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The Power of a Personal Story

IStock_000035105200_webAfter conducting a great actor-based training session on Motivating through Storytelling for Business last week, I learned something from an unexpected source: my eleven year old son.

One of his classmates shared how she is experiencing a difficult time because her parents are divorcing.  The class was discussing what it's like to go through a difficult time in your life.  This prompted my son to share a personal story about how we had to evacuate our home in California a few years back because of a wildfire that was coming towards our neighborhood.  We could literally see the flames from our window, though the fire was at a far enough distance that our house was not in imminent danger.  He shared how that was tough for him, and how fearful he became of fire over the next few years.

That had a positive impact on his classmate, to the point that she went home and told her Dad, and her Dad mentioned it to the teacher a few days later (who in turn mentioned it to us).

I found it fascinating because it is hard for me to equate a kid going through divorce with an evacuation.  After all, we got to go back home and all was well.  And yet it did have an impact.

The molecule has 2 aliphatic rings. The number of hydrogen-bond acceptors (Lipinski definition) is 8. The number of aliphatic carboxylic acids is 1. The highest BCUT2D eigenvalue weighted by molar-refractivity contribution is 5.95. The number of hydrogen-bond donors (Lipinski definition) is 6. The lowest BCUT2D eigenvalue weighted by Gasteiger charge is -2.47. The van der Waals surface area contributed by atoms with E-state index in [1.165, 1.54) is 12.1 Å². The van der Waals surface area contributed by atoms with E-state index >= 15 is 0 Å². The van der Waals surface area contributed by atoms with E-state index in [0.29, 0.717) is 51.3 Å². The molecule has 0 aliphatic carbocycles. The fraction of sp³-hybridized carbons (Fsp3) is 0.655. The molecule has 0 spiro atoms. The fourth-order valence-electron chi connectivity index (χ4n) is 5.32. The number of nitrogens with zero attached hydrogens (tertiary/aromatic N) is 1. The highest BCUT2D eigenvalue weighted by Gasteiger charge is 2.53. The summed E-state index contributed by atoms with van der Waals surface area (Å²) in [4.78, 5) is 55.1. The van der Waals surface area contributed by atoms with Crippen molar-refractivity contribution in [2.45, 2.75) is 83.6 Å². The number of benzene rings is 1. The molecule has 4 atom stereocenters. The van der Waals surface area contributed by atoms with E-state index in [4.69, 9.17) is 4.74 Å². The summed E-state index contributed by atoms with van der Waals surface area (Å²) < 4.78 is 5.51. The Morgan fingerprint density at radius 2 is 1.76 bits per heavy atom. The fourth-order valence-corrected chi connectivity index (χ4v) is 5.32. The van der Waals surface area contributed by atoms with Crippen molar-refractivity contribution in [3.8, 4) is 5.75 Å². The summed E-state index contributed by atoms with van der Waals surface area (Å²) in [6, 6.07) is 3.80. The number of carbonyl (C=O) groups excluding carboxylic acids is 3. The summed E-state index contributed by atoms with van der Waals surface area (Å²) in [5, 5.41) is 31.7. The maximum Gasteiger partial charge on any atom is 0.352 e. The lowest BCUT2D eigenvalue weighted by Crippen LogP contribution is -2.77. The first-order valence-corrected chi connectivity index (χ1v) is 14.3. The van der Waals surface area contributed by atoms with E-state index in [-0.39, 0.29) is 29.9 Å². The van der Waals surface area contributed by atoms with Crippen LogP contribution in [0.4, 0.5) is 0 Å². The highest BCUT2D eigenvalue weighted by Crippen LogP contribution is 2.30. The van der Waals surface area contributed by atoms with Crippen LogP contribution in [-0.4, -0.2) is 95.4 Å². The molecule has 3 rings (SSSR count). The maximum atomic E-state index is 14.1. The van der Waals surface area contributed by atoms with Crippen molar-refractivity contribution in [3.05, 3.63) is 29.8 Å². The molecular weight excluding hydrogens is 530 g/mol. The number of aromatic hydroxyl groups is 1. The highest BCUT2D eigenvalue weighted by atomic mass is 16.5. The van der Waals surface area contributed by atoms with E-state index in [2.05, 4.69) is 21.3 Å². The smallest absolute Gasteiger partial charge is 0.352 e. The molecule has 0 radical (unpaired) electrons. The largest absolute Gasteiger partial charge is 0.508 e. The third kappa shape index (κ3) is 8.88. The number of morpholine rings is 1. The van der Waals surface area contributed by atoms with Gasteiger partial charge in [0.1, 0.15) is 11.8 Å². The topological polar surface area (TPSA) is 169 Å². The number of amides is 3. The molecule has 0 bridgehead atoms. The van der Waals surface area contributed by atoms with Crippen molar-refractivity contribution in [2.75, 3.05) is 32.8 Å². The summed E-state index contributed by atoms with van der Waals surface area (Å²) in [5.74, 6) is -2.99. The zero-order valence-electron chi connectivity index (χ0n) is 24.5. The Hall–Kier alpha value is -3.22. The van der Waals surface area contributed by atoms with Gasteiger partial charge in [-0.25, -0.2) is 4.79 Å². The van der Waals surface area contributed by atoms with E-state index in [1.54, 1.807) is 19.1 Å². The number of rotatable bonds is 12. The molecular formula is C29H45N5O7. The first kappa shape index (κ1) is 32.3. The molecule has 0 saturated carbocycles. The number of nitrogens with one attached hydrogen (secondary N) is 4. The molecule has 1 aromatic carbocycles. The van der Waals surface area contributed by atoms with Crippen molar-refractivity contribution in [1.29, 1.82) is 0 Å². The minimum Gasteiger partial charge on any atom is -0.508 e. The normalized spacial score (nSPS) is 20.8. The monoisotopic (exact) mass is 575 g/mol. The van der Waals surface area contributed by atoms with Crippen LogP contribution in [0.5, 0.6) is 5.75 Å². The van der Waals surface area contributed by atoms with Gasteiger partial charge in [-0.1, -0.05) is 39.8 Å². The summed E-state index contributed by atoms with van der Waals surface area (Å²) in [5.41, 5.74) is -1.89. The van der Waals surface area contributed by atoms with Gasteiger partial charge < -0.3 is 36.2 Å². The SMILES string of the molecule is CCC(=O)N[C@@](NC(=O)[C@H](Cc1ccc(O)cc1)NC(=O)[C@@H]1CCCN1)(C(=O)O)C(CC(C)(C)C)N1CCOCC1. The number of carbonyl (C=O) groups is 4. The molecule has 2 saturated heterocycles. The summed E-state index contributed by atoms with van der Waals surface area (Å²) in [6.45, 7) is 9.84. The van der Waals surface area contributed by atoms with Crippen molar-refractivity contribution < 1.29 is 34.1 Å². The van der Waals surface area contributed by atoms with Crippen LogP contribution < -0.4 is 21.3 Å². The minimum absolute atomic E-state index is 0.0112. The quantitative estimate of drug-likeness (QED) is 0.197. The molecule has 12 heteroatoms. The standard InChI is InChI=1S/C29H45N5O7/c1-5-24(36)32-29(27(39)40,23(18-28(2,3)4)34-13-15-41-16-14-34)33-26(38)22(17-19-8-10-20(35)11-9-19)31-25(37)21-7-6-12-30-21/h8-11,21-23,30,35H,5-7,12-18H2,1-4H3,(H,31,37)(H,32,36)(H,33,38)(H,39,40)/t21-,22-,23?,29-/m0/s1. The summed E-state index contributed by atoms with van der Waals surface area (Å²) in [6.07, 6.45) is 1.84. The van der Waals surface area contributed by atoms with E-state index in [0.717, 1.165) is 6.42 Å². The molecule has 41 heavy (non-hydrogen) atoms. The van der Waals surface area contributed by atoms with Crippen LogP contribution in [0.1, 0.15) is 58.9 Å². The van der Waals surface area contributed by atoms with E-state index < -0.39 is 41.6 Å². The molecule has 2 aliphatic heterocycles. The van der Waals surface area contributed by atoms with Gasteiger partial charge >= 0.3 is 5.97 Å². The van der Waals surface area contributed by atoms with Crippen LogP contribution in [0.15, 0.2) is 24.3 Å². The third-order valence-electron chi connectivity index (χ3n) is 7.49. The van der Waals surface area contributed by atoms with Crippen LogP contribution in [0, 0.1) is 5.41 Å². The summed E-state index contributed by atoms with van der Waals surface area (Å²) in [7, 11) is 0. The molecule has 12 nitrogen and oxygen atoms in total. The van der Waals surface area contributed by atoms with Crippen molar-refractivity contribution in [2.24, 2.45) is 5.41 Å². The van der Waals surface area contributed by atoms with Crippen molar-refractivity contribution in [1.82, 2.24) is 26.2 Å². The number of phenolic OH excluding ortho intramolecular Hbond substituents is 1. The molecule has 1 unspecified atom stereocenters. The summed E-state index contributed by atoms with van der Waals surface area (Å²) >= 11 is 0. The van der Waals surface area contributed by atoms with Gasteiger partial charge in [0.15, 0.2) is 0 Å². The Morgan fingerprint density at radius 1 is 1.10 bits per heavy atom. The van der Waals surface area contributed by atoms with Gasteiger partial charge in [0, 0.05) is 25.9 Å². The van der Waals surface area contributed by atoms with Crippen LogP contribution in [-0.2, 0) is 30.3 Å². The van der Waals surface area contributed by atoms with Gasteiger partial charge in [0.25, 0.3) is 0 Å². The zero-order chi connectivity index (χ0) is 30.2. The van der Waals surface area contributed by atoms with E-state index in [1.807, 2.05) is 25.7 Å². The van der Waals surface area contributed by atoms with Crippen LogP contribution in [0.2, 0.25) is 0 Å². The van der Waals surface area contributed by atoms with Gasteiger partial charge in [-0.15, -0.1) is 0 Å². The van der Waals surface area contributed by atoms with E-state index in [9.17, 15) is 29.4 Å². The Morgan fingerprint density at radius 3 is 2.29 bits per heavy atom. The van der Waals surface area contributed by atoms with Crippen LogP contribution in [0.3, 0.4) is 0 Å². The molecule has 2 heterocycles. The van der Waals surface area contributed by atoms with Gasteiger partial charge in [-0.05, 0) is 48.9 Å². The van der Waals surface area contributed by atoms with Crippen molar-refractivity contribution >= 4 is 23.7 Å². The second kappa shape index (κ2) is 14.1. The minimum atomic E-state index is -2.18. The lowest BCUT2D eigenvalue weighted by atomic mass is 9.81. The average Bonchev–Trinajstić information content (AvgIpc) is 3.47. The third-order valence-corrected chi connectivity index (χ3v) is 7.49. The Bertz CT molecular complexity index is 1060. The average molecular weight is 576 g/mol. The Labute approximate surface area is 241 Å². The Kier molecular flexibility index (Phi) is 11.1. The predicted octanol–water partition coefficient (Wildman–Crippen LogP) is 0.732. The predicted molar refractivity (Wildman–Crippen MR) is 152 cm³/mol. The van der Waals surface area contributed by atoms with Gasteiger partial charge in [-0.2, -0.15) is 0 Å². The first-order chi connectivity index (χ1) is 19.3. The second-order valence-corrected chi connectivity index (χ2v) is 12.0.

I believe it was because:

  • He was authentic and sincere.
  • It was a personal story - not an anecdote or someone else's story.
  • He was willing to share it in a vulnerable setting.

In a business setting, do we need to be wise about telling personal stories?  Sure.  But personal stories can be a powerful way to come alongside a team member, motivate a team, build trust, and have a positive impact on the lives of those around you.  Too often we separate our personal "selves" from our work "selves", but when we are vulnerable and sincere, we become better leaders and influencers.

"But I can't think of any personal stories!"  That is a statement I often told myself, but in reality we have many stories we could tell if we would stop coming up with excuses as to why we shouldn't tell them.  Our stories do not have to be unique or compelling or even emotional - just personal to us.  That's the power.  Here are some ideas to help you prime the pump:

  • What happened to you today?  This week?  This month?  Last year?  In the past?
  • What happened to you at home?  At work?  Someplace else?
  • What is something on which you worked (i.e. a project)?
  • What is something a team experienced on which you worked?
  • What is an adventure you took (i.e. vacation, team building, hobby, fun event)?
  • What is an event or story that really gripped you?

Perhaps we could learn something from a pair of eleven-year olds.  I know I did.




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